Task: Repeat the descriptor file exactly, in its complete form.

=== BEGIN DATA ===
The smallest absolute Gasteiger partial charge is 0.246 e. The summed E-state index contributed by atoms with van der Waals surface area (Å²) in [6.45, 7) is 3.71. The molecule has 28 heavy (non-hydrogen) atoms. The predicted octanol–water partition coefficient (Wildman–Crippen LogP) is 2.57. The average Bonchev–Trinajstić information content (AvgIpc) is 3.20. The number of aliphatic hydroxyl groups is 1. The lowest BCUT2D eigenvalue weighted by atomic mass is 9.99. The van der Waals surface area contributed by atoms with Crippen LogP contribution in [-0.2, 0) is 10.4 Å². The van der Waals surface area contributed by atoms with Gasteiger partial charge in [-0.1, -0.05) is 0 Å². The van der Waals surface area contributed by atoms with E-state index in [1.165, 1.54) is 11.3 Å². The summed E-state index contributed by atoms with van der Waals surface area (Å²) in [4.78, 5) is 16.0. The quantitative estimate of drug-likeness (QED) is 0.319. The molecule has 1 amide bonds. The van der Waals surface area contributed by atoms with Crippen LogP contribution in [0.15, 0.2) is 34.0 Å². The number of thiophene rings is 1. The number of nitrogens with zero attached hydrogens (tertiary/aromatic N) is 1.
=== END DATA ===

The smallest absolute Gasteiger partial charge is 0.246 e. The summed E-state index contributed by atoms with van der Waals surface area (Å²) in [6.45, 7) is 3.71. The molecule has 28 heavy (non-hydrogen) atoms. The predicted octanol–water partition coefficient (Wildman–Crippen LogP) is 2.57. The average Bonchev–Trinajstić information content (AvgIpc) is 3.20. The number of aliphatic hydroxyl groups is 1. The lowest BCUT2D eigenvalue weighted by atomic mass is 9.99. The van der Waals surface area contributed by atoms with Crippen LogP contribution in [-0.2, 0) is 10.4 Å². The van der Waals surface area contributed by atoms with Gasteiger partial charge in [-0.1, -0.05) is 0 Å². The van der Waals surface area contributed by atoms with E-state index in [1.165, 1.54) is 11.3 Å². The summed E-state index contributed by atoms with van der Waals surface area (Å²) in [4.78, 5) is 16.0. The quantitative estimate of drug-likeness (QED) is 0.319. The molecule has 1 amide bonds. The van der Waals surface area contributed by atoms with Crippen LogP contribution in [0.15, 0.2) is 34.0 Å². The number of thiophene rings is 1. The number of nitrogens with zero attached hydrogens (tertiary/aromatic N) is 1.